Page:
The U.S. Navy has begun a large-scale advertisement campaign, aimed at recruiting gamers. The Navy has come to the conclusion that many young adults, ages 17-24, are spending more time in online gaming environments rather than watching conventional television broadcasting.

The Navy plans to create an e-sports group, comprised of recruiters with a strong gaming background. These recruiters will be all over the country, attending video game competitions and conventions, attempting to show this new generation of gamers how they could fit in and excel in the U.S. Navy.

The chief marketing officer for the Navy Recruiting Command, Capt. Matt Boren stated that “one thing the military really tries to do is show that we’re relatable. We want to show that the military is relatable to our target audience, which is predominantly 17 to 24 year-olds and that these relatable people do relatable things.”

The Navy Recruiting Command plans to create 10 recruiting billets for the best of the best gamers in the fleet. These sailors will go through recruiter training and then work out of a dedicated gaming facility. The goal is for this “wargamer” team to stream content, play online, and recruit through mediums such as Twitch. (Twitch is an online portal where people are able to stream their games and watch others play, all the while chatting and communicating, making this an ideal tool for Navy recruitment.)

This team will participate in activities such as competing at gaming conferences, partaking in Navy Week, and visiting high schools.

The Navy is not the first branch to create and implement an e-sports team. The Army created its own team of gaming recruiters in 2018.

The Army began its e-sports recruiting team after the sobering realization that conventional recruiting techniques were not working.

According to Lisa Ferguson, a spokeswoman for the Army’s Recruiting Command, 70 percent of people, aged 21-30, spend up to nine hours a day watching and playing video games. She also pointed out that only about half of today’s younger generation knows anything about our country’s military forces.

Mark Deppe, the director of the e-sports program at the University at California at Irvine, said that online gaming is “a social environment. The gamers who inhabit it can gain valuable skills in building teams, resolving conflicts, communicating and strateg[izing], the sorts of habits that can be applied to making warfighters.” “All those things are things that employers and the military are probably really interested in,” he added.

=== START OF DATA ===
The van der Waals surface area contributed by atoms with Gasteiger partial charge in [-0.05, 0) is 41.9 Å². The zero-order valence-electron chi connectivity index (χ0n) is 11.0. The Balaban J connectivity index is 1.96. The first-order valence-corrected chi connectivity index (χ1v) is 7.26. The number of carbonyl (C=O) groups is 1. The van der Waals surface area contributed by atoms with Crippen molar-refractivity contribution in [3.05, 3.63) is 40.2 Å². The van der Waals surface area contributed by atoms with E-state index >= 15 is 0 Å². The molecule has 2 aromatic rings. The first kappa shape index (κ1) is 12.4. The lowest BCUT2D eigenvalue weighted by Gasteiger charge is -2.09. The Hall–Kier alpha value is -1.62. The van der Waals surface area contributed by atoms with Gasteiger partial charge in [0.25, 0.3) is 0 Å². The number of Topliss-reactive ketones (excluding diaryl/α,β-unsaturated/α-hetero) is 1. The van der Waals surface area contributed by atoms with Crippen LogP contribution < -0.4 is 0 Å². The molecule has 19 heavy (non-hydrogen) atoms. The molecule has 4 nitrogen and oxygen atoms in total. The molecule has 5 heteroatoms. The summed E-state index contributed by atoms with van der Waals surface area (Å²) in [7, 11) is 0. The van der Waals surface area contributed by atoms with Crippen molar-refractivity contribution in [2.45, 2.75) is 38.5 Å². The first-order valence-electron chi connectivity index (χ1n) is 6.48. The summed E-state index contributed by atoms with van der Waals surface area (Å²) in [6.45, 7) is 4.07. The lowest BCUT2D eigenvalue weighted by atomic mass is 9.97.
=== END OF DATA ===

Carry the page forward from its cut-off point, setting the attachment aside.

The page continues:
Analysis

Let me preface this with the fact that I’m not a gamer, never have been. My opinions stem from the fact that I spent my time in Special Operations and this article is written from a SOF point of view. I had plenty of friends in the special operations community who were big gamers, they were also beasts in the gym and badasses at their jobs.

I’m slightly traditional and a little old school, so it’s hard for me to accept the fact that the U.S. military is turning to video games in order to convince younger people to join the ranks.

There is no question that technology is constantly evolving. Many military occupations involve service members spending large amounts of time sitting behind high-tech computers and remotely operating vehicles from far distances. There is no question that having a video gaming background would prove to be a great foundation for these types of positions. There are many jobs in the military that could prove to be a great career segway for gamers.

But, when I hear that video games can create warfighters, I tend to strongly disagree. To me, a warfighter is someone that is physically fit. Somebody who has participated in and survived rigorous combat training. And an individual who knows how to handle himself/herself on the ground, in real-world stressful and dangerous situations.

When you get tired of playing or you’ve been killed too many times during an online video game match, you can simply turn off the console and walk away. This is a 180 from the reality of what real warfighters have to go through during training and combat missions.

In a time that the Special Operations community is in desperate need of capable volunteers, and the rest of the military is experiencing an astounding rate of obesity and PT test failures, video game recruiting concerns me.

This past September, it was reported that 22 percent of Navy personnel were categorized as obese. The Army wasn’t too far behind, at 17 percent. Due to manning issues, the Army and Navy have been lax on PT test failures, granting amnesty to tens of thousands of service members who would’ve otherwise been discharged.

In my humble opinion, more effort needs to be put into targeting high school athletes and athletes in general and showing them the awesome opportunities that await them if they were to join one of America’s elite units. We should also make it a point to reinforce the fact that they can still earn a college degree while on active duty and then take full advantage of a badass scholarship, called the Post-911 GI Bill, after they get out.

I don’t think there’s anything wrong with video games or those that enjoy spending their time waging war through a gaming console. But, regardless of how our world evolves, the military, and the special operations community specifically, still need people capable of meeting intense physical standards and being comfortable with being uncomfortable — spending large amounts of time in tough conditions, in austere environments.